While fishing streamers, I cover more water. I fish the long flies while constantly wading a river in motion. I pick a piece of the stream and target the best structure. And my feet rarely stop moving. I may not go far with each step, but I’m continually shifting and positioning myself for the next angle — the next cast. Because each likely lie gets only a couple of looks with my streamer.

Dry flies can be a little different. If the trout give me targets on top, then I might fish a lot slower. Like most anglers, I enjoy the challenge of fooling a rising trout. So if a good presentation is rejected a few times, as the fly drifts drag free over the riser, I might change flies once or twice.

More often, I fish dries at about the same pace as I fish nymphs. I like to prospect with dry flies, working the likely holding water while keeping a keen eye for my next rising target. While prospecting, if I achieve a few good drifts in one seam, I move on.



Too Much and Not Enough

Regardless of the fly type, our goal is to find hungry and willing trout.

John found success in the first spot he fished. And that happens to him a lot. His mistake was to stay on and try to make too much out of one piece of water. He covered, at most, a hundred-and-fifty yards of river in that left channel which is only forty feet across. And he took four hours to do so.

There were probably a hundred trout in that left channel, of various sizes. But how many were hungry? How many did John spook? And how many were turned off by inaccurate drifts the first couple times through?

READ: Troutbitten | Get a Good Drift, Then Move On

Cover water and catch trout. It doesn’t mean flying upstream, forever chasing the next perfect piece of river with a grass-is-greener approach. It means that whatever piece of water you are fishing, fish it well. And then move on.

If you want to cherry pick the best spots all morning and cover a half mile of river, then do that. But at each spot, cover it. Fish it until you get the looks that you want to see. Give trout the best chance to view the fly as natural and available food. That’s your job. And it’s the trout’s job to eat it. And when he doesn’t? Tip your cap and move on. Don’t stubbornly hang on in one spot just because you know trout are there. Sure they are — but if they aren’t eating, there isn’t much you can do about it. So find another target.

Cover water and catch trout. Think about that the next time things are slow. Stay disciplined. Do what it takes to get good drifts, and then be ambitious enough to keep wading.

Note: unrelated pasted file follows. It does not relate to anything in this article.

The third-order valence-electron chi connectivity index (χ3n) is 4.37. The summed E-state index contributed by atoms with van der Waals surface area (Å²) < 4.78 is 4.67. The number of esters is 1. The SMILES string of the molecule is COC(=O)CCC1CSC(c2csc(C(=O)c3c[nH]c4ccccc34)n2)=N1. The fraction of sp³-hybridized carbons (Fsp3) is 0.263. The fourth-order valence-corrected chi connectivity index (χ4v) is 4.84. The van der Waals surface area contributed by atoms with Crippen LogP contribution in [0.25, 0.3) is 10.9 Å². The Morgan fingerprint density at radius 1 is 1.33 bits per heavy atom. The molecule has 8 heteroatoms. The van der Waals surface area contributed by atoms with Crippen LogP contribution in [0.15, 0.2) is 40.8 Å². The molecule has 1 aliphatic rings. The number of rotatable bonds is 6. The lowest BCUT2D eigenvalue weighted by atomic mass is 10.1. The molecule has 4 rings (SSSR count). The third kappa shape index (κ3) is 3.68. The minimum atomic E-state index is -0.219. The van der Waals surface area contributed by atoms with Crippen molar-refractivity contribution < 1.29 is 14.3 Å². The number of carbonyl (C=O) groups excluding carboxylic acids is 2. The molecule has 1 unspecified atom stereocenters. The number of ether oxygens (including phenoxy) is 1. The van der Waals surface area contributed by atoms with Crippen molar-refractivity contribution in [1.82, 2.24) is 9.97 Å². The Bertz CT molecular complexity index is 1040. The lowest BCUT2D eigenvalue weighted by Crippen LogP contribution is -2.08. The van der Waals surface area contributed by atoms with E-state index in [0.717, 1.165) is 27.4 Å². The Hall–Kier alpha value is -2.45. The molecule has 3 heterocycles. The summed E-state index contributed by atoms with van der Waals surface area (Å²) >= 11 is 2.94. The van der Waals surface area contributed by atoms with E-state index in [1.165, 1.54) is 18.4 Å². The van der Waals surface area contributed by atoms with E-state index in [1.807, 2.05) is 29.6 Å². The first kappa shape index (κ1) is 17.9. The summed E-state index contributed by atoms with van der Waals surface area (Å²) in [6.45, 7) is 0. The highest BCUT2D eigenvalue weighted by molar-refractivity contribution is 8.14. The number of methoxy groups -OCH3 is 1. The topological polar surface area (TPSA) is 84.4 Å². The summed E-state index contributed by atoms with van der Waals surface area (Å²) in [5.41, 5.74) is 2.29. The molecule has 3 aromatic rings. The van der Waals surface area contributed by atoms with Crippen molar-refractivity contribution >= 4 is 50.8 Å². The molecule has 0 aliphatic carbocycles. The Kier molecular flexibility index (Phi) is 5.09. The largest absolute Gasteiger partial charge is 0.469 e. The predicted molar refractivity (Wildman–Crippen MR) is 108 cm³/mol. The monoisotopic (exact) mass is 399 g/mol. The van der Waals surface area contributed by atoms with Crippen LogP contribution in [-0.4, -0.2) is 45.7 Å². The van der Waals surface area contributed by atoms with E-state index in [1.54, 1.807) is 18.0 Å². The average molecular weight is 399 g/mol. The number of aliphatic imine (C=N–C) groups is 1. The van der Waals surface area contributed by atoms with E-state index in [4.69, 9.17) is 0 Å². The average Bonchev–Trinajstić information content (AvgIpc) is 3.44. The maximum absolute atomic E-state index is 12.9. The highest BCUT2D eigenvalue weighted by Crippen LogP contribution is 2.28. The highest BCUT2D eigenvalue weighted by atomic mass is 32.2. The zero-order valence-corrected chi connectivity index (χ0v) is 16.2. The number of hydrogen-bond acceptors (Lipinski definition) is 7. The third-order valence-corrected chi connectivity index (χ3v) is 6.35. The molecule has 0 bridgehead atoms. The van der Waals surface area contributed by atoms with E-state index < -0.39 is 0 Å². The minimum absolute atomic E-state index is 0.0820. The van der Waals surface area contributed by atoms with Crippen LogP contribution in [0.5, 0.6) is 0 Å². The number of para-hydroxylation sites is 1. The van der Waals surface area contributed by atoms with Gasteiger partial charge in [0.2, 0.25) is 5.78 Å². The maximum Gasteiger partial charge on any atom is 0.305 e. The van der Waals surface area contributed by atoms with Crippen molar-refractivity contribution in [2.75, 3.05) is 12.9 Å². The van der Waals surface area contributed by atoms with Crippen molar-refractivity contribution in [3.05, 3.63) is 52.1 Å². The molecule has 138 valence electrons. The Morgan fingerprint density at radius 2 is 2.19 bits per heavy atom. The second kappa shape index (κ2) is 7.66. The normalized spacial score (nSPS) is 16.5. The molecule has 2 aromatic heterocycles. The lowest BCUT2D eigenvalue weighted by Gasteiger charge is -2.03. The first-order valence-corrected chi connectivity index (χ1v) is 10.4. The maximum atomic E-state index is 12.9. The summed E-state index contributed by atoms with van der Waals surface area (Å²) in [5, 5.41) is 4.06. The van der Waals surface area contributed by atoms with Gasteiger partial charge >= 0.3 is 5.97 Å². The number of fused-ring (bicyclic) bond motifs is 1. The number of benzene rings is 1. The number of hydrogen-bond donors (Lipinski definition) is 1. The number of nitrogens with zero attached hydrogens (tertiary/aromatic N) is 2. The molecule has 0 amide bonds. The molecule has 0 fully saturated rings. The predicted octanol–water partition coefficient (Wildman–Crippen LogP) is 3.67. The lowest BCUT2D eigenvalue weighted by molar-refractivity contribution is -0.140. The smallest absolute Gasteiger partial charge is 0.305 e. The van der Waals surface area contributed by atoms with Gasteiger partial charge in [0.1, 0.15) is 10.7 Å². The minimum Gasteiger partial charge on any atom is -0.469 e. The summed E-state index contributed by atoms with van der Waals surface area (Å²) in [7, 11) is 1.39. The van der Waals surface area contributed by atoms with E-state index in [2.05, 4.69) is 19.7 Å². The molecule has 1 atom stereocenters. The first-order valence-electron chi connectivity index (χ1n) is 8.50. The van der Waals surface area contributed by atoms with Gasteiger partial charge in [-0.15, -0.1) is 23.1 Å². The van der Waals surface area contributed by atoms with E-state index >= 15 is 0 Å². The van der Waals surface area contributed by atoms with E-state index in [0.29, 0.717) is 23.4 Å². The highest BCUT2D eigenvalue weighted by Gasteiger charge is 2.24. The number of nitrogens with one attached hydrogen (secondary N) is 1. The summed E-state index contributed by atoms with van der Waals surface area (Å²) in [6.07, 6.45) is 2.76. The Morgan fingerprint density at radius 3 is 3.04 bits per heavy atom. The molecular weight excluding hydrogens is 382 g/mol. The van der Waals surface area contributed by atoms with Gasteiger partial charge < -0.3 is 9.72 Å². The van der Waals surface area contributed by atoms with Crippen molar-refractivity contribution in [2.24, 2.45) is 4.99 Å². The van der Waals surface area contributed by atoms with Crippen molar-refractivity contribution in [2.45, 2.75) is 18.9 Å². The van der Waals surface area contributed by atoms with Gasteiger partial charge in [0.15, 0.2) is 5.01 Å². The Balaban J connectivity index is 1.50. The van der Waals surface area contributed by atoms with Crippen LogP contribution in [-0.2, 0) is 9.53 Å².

Fish hard, friends.


Enjoy the day.
Domenick Swentosky


Share This Article . . .

Since 2014 and 600 articles deep
Troutbitten is a free resource for all anglers
Your support is greatly appreciated

– Explore These Post Tags –

Domenick Swentosky

Central Pennsylvania

Hi. I’m a father of two young boys, a husband, author, fly fishing guide and a musician. I fish for wild brown trout in the cool limestone waters of Central Pennsylvania year round. This is my home, and I love it. Friends. Family. And the river.

More from this Category

Canyon Caddis

Canyon Caddis

Some of these caddis were swamped by the current or damaged by their acrobatic and reckless tumbling. And the broken ones didn’t last long. Large slurps from underneath signaled the feeding of the biggest trout, keying in on the opportunity for an easy meal.

Smith and I shared a smile at the sheer number of good chances. Trout often ignore caddis, because the emerging insects spend very little time on the surface, and trout don’t like to chase too often. But with a blanket hatch like this, the odds stack up, and trout were taking notice . . .

Natural vs Attractive Presentations

Natural vs Attractive Presentations

. . . Let’s call it natural if the fly is doing something the trout are used to seeing. If the fly looks like what a trout watches day after day and hour after hour — if the fly is doing something expected — that’s a natural presentation.

By contrast, let’s call it attractive if the fly deviates from the expected norm. Like any other animal in the wild, trout know their environment. They understand what the aquatic insects and the baitfish around them are capable of. They know the habits of mayflies and midges, of caddis, stones, black nosed dace and sculpins. And just as an eagle realizes that a woodland rabbit will never fly, a trout knows that a sculpin cannot hover near the top of the water column with its nose into heavy current . . .

Cicadas, Sawyer and the Clinic

Cicadas, Sawyer and the Clinic

Just as the Cicada settled again, with its deer hair wing coming to rest and its rubber legs still quivering, the pool boss came to finish what he started. His big head engulfed the fly, and my patience finally released into a sharp hookset on 3X. The stout hook buried itself against the weight of a big trout . . .